July 08, 2020

Scientists study using tears to detect blood sugar levels

For people who need to check their blood sugar levels frequently, taking multiple finger-strokes a day is a painful process. Now, American researchers are studying ways to measure blood sugar with tears and hope to replace blood tests one day. University of Michigan researchers used 12 white rabbits for experiments. They found that the level of glucose in white rabbit tears is related to blood glucose levels. In theory, detecting glucose levels in tears can determine blood glucose levels.

The study writes that the amount of glucose in white rabbit tears is between one and one-thirtieth and one-thirtieth in blood. Therefore, researchers must make sensitive enough test strips to measure blood glucose levels with only a few tears. . The researchers said that white rabbit experiments show that there is a link between glucose levels in the tears and blood glucose levels, and then they will be further tested on other animals and then tested on healthy people and diabetics.

According to statistics from the American Diabetes Association, there are about 25.8 million people with diabetes in the United States, and about 7 million people have not been diagnosed. American Association of Clinical Endocrinologists George? Grumberg said diabetes patients have high levels of glucose in their blood, partly because the pancreas ceases to secrete insulin, and in part because the body cells are resistant to insulin and cannot control blood sugar levels.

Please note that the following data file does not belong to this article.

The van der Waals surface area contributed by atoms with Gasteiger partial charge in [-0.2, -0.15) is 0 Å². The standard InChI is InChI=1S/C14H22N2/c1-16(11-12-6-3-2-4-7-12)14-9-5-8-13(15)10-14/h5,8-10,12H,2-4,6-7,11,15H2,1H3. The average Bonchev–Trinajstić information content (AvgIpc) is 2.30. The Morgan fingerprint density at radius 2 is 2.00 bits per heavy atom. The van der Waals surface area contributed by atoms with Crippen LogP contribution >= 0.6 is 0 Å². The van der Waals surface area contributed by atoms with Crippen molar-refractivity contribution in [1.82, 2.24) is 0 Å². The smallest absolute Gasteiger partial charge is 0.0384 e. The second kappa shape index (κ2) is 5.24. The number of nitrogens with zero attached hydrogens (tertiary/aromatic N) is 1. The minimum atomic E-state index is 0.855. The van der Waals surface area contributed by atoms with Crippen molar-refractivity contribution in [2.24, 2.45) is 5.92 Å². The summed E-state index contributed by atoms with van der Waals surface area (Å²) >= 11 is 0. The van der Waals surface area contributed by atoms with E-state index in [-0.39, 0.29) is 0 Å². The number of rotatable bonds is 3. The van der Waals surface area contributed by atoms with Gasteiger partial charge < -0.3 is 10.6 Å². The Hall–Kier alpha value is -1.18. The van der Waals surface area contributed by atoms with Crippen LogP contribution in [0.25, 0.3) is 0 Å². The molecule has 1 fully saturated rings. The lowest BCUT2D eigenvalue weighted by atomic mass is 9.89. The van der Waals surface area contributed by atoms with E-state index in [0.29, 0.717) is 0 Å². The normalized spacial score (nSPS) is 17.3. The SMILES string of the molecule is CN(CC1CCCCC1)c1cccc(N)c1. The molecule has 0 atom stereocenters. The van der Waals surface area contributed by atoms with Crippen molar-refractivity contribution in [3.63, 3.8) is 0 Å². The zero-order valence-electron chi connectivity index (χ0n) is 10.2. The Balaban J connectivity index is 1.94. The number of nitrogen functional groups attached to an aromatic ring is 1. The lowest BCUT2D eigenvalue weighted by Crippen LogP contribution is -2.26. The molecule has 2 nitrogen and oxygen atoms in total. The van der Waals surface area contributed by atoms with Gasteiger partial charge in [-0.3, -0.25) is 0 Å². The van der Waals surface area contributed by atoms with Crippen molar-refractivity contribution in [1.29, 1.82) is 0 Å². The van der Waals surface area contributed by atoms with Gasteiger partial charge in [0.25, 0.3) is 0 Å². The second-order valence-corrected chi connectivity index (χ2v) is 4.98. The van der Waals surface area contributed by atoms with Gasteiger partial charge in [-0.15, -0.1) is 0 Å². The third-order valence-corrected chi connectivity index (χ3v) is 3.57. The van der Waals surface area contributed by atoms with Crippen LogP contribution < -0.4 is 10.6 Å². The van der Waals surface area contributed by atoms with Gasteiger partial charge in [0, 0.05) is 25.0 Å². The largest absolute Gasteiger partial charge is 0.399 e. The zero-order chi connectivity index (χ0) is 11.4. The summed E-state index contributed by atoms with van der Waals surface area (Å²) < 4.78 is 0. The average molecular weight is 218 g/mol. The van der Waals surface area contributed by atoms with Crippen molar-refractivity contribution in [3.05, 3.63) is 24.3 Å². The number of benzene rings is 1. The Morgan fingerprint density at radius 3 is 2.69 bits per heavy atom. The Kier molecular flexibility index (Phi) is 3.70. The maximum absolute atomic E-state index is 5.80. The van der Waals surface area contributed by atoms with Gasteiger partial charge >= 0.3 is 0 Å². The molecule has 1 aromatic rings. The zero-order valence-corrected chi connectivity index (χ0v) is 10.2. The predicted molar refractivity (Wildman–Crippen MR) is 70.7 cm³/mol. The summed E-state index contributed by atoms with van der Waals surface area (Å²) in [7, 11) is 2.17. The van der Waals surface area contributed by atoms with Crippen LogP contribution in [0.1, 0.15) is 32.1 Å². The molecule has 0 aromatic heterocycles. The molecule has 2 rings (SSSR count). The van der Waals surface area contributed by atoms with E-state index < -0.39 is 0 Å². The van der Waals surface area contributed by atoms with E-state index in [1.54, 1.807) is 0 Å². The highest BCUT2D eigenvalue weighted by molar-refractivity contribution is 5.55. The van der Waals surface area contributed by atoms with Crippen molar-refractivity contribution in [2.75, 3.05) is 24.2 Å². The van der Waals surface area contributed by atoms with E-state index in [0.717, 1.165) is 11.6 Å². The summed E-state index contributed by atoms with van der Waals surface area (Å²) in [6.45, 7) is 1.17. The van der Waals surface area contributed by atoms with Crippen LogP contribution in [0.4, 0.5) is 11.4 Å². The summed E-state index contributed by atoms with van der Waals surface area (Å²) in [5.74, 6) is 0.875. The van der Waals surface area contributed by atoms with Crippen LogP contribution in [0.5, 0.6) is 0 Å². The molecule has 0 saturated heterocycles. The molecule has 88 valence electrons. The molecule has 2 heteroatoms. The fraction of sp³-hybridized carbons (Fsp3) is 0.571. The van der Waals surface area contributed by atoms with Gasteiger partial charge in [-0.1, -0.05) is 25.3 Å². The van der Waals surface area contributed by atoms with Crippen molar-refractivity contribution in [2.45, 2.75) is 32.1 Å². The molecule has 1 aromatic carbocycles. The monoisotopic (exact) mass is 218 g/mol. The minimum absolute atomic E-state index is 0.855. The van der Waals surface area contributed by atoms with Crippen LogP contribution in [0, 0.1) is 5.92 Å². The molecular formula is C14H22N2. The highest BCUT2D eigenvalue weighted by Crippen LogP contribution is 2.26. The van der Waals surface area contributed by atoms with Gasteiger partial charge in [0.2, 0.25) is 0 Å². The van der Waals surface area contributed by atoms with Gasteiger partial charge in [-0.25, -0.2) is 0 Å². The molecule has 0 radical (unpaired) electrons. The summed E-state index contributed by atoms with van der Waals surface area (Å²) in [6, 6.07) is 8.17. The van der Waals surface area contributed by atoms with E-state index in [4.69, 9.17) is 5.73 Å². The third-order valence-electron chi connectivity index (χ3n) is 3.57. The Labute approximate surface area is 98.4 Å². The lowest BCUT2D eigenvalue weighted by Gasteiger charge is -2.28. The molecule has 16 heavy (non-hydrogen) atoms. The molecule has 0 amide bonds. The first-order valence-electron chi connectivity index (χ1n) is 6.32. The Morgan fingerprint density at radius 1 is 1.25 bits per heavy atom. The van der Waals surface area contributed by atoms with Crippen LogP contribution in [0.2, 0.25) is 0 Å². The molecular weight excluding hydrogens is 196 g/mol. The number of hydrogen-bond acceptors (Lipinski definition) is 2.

Some people with diabetes need to check blood sugar levels frequently, "twice, three times, four times or even ten times a day, because blood sugar levels change quite a lot in one day." For doctors, accurate blood glucose test results are the most important basis for diagnosis and treatment of diabetes. So far, there is no way to replace blood tests.

Like researchers at the University of Michigan, researchers at Arizona State University and the Mayo Clinic are also working to overcome the pain of blood sugar from tears. Arizona State University biomedical engineer Jeffrey? Rabel said that their goal is to develop a blood glucose test strip that can be used to extract tears through contact with white eyes.

Rabel said that the idea of ​​measuring blood sugar with tears was born in 1937. Tears pose three major challenges for researchers: they evaporate, have low glucose levels, and low amounts. In addition, the researchers must also pay attention to the safety of the testing process, can not let the test paper to stimulate the eye. Grumberg also said that tear testing may never replace blood testing, because rabbit experiments show that the relationship between glucose and blood glucose in each rabbit's tears is not the same. Therefore, even if tear-testing blood sugar technology is applied to humans one day, Each user must also calibrate the meter first.

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